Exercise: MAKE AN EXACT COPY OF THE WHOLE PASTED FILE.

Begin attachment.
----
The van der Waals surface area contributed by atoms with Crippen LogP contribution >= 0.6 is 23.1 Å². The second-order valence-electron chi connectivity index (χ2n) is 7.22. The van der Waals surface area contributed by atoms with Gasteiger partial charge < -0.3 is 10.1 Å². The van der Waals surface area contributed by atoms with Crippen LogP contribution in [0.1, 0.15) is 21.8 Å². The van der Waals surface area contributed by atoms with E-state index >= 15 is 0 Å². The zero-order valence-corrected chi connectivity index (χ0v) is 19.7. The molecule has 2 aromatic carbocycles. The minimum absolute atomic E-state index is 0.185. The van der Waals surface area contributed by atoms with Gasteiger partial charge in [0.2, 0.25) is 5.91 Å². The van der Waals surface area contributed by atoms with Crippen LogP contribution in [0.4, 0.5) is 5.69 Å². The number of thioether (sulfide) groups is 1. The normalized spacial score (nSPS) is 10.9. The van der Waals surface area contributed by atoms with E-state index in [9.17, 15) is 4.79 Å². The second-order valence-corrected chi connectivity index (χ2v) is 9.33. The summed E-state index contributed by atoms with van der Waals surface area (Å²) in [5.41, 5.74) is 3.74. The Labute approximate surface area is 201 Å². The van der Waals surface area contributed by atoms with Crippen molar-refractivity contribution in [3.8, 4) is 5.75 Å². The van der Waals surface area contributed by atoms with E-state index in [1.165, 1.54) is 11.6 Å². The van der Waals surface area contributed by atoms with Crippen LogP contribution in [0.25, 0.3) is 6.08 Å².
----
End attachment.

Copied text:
The van der Waals surface area contributed by atoms with Crippen LogP contribution >= 0.6 is 23.1 Å². The second-order valence-electron chi connectivity index (χ2n) is 7.22. The van der Waals surface area contributed by atoms with Gasteiger partial charge < -0.3 is 10.1 Å². The van der Waals surface area contributed by atoms with Crippen LogP contribution in [0.1, 0.15) is 21.8 Å². The van der Waals surface area contributed by atoms with E-state index >= 15 is 0 Å². The zero-order valence-corrected chi connectivity index (χ0v) is 19.7. The molecule has 2 aromatic carbocycles. The minimum absolute atomic E-state index is 0.185. The van der Waals surface area contributed by atoms with Gasteiger partial charge in [0.2, 0.25) is 5.91 Å². The van der Waals surface area contributed by atoms with Crippen LogP contribution in [0.4, 0.5) is 5.69 Å². The number of thioether (sulfide) groups is 1. The normalized spacial score (nSPS) is 10.9. The van der Waals surface area contributed by atoms with E-state index in [9.17, 15) is 4.79 Å². The second-order valence-corrected chi connectivity index (χ2v) is 9.33. The summed E-state index contributed by atoms with van der Waals surface area (Å²) in [5.41, 5.74) is 3.74. The Labute approximate surface area is 201 Å². The van der Waals surface area contributed by atoms with Crippen molar-refractivity contribution in [3.8, 4) is 5.75 Å². The van der Waals surface area contributed by atoms with E-state index in [1.165, 1.54) is 11.6 Å². The van der Waals surface area contributed by atoms with Crippen LogP contribution in [0.25, 0.3) is 6.08 Å².